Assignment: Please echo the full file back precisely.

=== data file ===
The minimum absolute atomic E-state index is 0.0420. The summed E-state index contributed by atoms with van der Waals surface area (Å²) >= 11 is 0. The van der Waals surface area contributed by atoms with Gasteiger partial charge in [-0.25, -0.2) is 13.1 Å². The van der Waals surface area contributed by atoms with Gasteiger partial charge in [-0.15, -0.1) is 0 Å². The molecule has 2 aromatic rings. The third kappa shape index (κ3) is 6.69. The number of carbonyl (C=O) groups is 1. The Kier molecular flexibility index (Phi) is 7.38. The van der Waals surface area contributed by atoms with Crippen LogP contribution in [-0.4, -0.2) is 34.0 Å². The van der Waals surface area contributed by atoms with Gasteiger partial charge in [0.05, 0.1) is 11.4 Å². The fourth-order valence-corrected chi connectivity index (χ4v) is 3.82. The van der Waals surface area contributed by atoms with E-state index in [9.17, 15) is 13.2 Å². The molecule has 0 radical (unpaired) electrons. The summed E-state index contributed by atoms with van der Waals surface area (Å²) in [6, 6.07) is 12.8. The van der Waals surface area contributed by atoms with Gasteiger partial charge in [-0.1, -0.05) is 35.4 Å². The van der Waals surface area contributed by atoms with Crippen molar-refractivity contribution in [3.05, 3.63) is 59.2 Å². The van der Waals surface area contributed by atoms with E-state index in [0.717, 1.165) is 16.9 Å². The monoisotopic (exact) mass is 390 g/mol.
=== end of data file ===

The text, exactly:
The minimum absolute atomic E-state index is 0.0420. The summed E-state index contributed by atoms with van der Waals surface area (Å²) >= 11 is 0. The van der Waals surface area contributed by atoms with Gasteiger partial charge in [-0.25, -0.2) is 13.1 Å². The van der Waals surface area contributed by atoms with Gasteiger partial charge in [-0.15, -0.1) is 0 Å². The molecule has 2 aromatic rings. The third kappa shape index (κ3) is 6.69. The number of carbonyl (C=O) groups is 1. The Kier molecular flexibility index (Phi) is 7.38. The van der Waals surface area contributed by atoms with Crippen LogP contribution in [-0.4, -0.2) is 34.0 Å². The van der Waals surface area contributed by atoms with Gasteiger partial charge in [0.05, 0.1) is 11.4 Å². The fourth-order valence-corrected chi connectivity index (χ4v) is 3.82. The van der Waals surface area contributed by atoms with E-state index in [9.17, 15) is 13.2 Å². The molecule has 0 radical (unpaired) electrons. The summed E-state index contributed by atoms with van der Waals surface area (Å²) in [6, 6.07) is 12.8. The van der Waals surface area contributed by atoms with Gasteiger partial charge in [-0.1, -0.05) is 35.4 Å². The van der Waals surface area contributed by atoms with Crippen molar-refractivity contribution in [3.05, 3.63) is 59.2 Å². The van der Waals surface area contributed by atoms with E-state index in [0.717, 1.165) is 16.9 Å². The monoisotopic (exact) mass is 390 g/mol.